That’s why she offered her students at Monroeville Local Schools the opportunity to participate in the 2018 Firelands Audubon Society art contest. It was eligible for students in kindergarten through 12th grade who are attending public, private or home schools in Huron or Erie counties.
“It’s great for them to be involved and do something outside of the classroom,” Replogle said. “If it’s something they’re really interested in, they will get involved.”
Students from Edison, Huron, Margaretta, Monroeville and Perkins participated in the contest, now in its eighth year.
Four Monroeville students placed in the competition that had 288 entries. There were several grade groups: Kindergarten through third grade, four through six, seven and eight; and finally, ninth through 12th grades.
Eighth-grader Rachel Herner placed second in her division.
“She has entered the contest several times. She has won in the elementary (school) category and in the junior high,” Replogle said.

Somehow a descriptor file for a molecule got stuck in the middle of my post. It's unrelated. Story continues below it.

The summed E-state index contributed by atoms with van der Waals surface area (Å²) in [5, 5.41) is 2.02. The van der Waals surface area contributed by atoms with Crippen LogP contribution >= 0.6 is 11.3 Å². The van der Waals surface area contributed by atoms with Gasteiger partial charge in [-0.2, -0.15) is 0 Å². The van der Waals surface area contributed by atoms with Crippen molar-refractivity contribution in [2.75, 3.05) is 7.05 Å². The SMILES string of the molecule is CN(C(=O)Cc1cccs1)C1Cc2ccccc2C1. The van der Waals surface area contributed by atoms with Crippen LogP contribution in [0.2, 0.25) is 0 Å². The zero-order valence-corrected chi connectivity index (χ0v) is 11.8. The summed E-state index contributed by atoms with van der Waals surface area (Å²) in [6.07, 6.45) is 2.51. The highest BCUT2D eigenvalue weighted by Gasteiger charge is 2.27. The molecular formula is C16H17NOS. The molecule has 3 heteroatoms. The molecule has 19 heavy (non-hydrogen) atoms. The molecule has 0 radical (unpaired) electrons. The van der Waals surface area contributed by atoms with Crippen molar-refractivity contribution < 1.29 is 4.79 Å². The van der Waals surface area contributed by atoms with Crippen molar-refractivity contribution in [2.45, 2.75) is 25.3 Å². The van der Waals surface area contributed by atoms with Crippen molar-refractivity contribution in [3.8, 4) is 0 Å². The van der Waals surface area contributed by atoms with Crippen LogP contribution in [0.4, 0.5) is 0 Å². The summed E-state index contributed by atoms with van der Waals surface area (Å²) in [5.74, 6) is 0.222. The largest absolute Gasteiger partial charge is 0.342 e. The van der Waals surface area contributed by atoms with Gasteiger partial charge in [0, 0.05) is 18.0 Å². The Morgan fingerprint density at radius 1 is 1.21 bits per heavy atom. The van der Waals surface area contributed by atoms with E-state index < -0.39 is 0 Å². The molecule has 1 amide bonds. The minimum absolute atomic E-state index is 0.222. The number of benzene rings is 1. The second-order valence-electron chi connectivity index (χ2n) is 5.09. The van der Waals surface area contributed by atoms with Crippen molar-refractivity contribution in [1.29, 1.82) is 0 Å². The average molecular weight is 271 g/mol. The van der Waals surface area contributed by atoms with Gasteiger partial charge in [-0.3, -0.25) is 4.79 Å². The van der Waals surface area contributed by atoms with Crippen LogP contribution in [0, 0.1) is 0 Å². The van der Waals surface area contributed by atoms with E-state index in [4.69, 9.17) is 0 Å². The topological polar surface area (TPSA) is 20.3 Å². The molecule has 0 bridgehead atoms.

Herner drew a woodpecker using colored pencils.
“That is an Art II media, so I think she did really well,” said her teacher, who appreciated the student’s blending, shading and layering.
Herner’s older brother, Ellis, a sophomore, used colored pencils to make a songbird.
“His class just started using colored pencils,” said Replogle, who likes the sense of depth in the branch on which the bird sits. “It looks real and three-dimensional.”
Freshman Callie Rosser received honorable mention for an owl she drew out of graphite.
“I like the depth. When you look at the eyes, they sparkle,” Replogle said.
Junior Rudy Replogle received the honor of best in show for an owl he drew using colored pencils and pastel. His mother — also his teacher — highlighted the proportions of the owl and details in the feathers.
Samuel Littlejohn, also a junior, received second place for an owl he drew from colored pencils, which he has been using a lot lately.
“I plan to get into other mediums later on,” said the son of Steven and Karen.
Littlejohn said he likes the blending, layering and “fine details” he achieved, noting he likes challenging himself. The drawing took him about seven hours to complete.
“I tried to get as many details in my owl as possible,” Littlejohn said. “On Google, I tried to find the perfect photograph to use. I wanted to find a photograph that had the entire owl because the owl is complex.”
The most challenging part was drawing the striped feathers and the body markings.
“I started with the head. Just as soon as I finished the head, I thought, ‘This is going to be pretty cool,’” Littlejohn said.